Find out more here: Mary Elizabeth Frye: Poetry, Analysis and Biography
Stop all the clocks, cut off the telephone,
Prevent the dog from barking with a juicy bone,
Silence the pianos and with muffled drum
Bring out the coffin, let the mourners come.
Let aeroplanes circle moaning overhead
Scribbling on the sky the message He Is Dead.
Put crepe bows round the white necks of public doves,
Let the traffic policemen wear black cotton gloves.
He was my North, my South, my East and West.
My working week and my Sunday rest,
My noon, my midnight, my talk, my song;
I thought that love would last forever; I was wrong.
The stars are not wanted now: put out every one;
Pack up the moon and dismantle the sun;
Pour away the ocean and sweep up the wood;
For nothing now can ever come to any good.
English poet W H Auden's poem Funeral Blues became extremely well known after it was featured in the 1994 film 'Four Weddings and a Funeral'. Scottish actor, John Hannah, who played Matthew, read it at the funeral of his partner, Gareth. Click to watch that segment of Four Weddings and a Funeral on YouTube.
The poem addresses the overwhelming enormity of the death of loved one. How can anything, or anyone, possibly go on? The world, and everything in it, should immediately stop or at least, go into mourning.
To someone who hasn't experienced the death of a person very close to them, the poem might read as total hyperbole, a dramatic exaggeration. However, it's true. In the midst of grappling with loss it seems extraordinarily callous and cruel that the ordinary world keeps on going. Business as usual.
The stars shine. The waves roll in. The earth turns. What for? Why? To the bereaved person it makes no sense at all.
If you want more about 'Funeral Blues' go to Funeral Blues by WH Auden. In addition to the text and audio that's available on this page, you'll find a stanza-by-stanza analysis, an overview of the figures of speech used, a brief outline of its history and a printable to download.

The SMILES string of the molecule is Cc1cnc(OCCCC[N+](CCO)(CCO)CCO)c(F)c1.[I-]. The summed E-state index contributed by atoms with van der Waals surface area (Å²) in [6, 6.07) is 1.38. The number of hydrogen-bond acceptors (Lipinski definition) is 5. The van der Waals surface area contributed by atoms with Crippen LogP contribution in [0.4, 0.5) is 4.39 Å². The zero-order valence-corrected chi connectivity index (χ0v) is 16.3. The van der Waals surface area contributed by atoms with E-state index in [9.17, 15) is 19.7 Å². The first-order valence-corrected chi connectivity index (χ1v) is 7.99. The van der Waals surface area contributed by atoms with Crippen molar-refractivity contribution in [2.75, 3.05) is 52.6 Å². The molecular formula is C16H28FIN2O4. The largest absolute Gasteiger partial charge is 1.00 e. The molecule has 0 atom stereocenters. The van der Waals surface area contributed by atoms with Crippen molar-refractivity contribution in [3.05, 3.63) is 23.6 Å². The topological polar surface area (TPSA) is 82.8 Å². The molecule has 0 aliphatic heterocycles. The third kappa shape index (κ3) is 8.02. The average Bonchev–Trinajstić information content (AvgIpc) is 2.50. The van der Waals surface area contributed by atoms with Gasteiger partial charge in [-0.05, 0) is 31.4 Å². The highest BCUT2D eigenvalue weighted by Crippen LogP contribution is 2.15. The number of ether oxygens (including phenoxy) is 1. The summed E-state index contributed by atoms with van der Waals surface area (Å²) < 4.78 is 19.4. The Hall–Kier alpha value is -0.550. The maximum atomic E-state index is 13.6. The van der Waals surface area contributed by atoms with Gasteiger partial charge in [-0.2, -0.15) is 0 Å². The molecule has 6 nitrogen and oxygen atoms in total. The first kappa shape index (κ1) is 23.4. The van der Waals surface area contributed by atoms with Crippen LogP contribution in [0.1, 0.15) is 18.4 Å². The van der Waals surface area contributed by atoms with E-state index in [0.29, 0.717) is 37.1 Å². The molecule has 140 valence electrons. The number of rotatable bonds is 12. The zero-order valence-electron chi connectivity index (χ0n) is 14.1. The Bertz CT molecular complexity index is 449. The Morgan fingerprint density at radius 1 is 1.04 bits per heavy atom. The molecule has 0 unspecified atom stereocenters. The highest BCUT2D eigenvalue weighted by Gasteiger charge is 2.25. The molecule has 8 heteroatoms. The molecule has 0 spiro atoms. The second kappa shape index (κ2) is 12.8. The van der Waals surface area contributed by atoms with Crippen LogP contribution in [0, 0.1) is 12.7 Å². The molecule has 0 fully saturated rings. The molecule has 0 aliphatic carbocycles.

Go to Funeral Blues by WH Auden.
Lord, make me an instrument of your peace.
Where this is hatred, let me sow love;
Where there is injury, pardon;
Where there is doubt, faith;
Where there is despair, hope;
Where there is darkness, light
And where there is sadness, joy.
O Divine Master,
grant that I may not so much seek to be consoled as to console;
to be understood as to understand;
to be loved as to love.
For it is in giving that we receive;
It is in pardoning that we are pardoned,
and it is in dying that we are born to eternal life.
The prayer is about the puzzling paradox at the heart of being human: that when we cease to regard ourselves - our feelings, our hurts, our triumphs, the things we have or do, as of primary importance, and look instead to improving the lot of others, we find what we are looking for.
Therefore if we want, for example, forgiveness, understanding, or consolation for ourselves, then we also need to extend that to others. Even during times of deepest, darkest grief.
This prayer inspires and sustains millions of people all over the world. You can find out more about its interesting background here: The origin of the peace prayer of Saint Francis.
To download the printable click: poems for funerals
If you've arrived here looking for suitable material for a funeral speech or eulogy, here's a large selection of carefully chosen inspirational quotations.
There's several pages of funeral poems and readings as well as sample eulogies to read too.
And just in case you want it, help on how to read a poem aloud.